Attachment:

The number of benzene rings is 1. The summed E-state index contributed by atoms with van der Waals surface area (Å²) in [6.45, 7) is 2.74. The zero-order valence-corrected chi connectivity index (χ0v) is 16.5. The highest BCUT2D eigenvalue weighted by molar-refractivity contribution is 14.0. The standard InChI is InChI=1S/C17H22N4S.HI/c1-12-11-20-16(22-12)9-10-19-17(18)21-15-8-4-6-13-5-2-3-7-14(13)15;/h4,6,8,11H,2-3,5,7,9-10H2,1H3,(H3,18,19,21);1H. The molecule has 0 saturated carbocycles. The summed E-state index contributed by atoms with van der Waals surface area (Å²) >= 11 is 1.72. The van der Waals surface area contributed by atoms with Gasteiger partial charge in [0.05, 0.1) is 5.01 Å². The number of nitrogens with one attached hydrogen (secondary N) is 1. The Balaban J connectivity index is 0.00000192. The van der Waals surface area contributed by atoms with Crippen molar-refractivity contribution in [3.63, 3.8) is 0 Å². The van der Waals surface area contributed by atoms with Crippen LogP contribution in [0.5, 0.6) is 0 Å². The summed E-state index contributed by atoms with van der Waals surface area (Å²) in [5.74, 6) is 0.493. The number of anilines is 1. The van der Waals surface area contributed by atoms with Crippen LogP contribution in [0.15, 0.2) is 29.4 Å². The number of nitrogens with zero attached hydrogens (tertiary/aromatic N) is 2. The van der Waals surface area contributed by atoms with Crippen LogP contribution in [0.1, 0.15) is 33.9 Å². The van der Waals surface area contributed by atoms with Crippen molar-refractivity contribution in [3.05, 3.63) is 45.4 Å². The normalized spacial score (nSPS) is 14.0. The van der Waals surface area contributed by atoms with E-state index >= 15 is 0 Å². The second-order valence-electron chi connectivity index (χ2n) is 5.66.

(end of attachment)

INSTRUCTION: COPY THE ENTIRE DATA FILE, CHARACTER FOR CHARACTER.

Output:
The number of benzene rings is 1. The summed E-state index contributed by atoms with van der Waals surface area (Å²) in [6.45, 7) is 2.74. The zero-order valence-corrected chi connectivity index (χ0v) is 16.5. The highest BCUT2D eigenvalue weighted by molar-refractivity contribution is 14.0. The standard InChI is InChI=1S/C17H22N4S.HI/c1-12-11-20-16(22-12)9-10-19-17(18)21-15-8-4-6-13-5-2-3-7-14(13)15;/h4,6,8,11H,2-3,5,7,9-10H2,1H3,(H3,18,19,21);1H. The molecule has 0 saturated carbocycles. The summed E-state index contributed by atoms with van der Waals surface area (Å²) >= 11 is 1.72. The van der Waals surface area contributed by atoms with Gasteiger partial charge in [0.05, 0.1) is 5.01 Å². The number of nitrogens with one attached hydrogen (secondary N) is 1. The Balaban J connectivity index is 0.00000192. The van der Waals surface area contributed by atoms with Crippen molar-refractivity contribution in [3.63, 3.8) is 0 Å². The van der Waals surface area contributed by atoms with Crippen LogP contribution in [0.5, 0.6) is 0 Å². The summed E-state index contributed by atoms with van der Waals surface area (Å²) in [5.74, 6) is 0.493. The number of anilines is 1. The van der Waals surface area contributed by atoms with Crippen LogP contribution in [0.15, 0.2) is 29.4 Å². The number of nitrogens with zero attached hydrogens (tertiary/aromatic N) is 2. The van der Waals surface area contributed by atoms with Crippen LogP contribution in [0.1, 0.15) is 33.9 Å². The van der Waals surface area contributed by atoms with Crippen molar-refractivity contribution in [3.05, 3.63) is 45.4 Å². The normalized spacial score (nSPS) is 14.0. The van der Waals surface area contributed by atoms with E-state index >= 15 is 0 Å². The second-order valence-electron chi connectivity index (χ2n) is 5.66.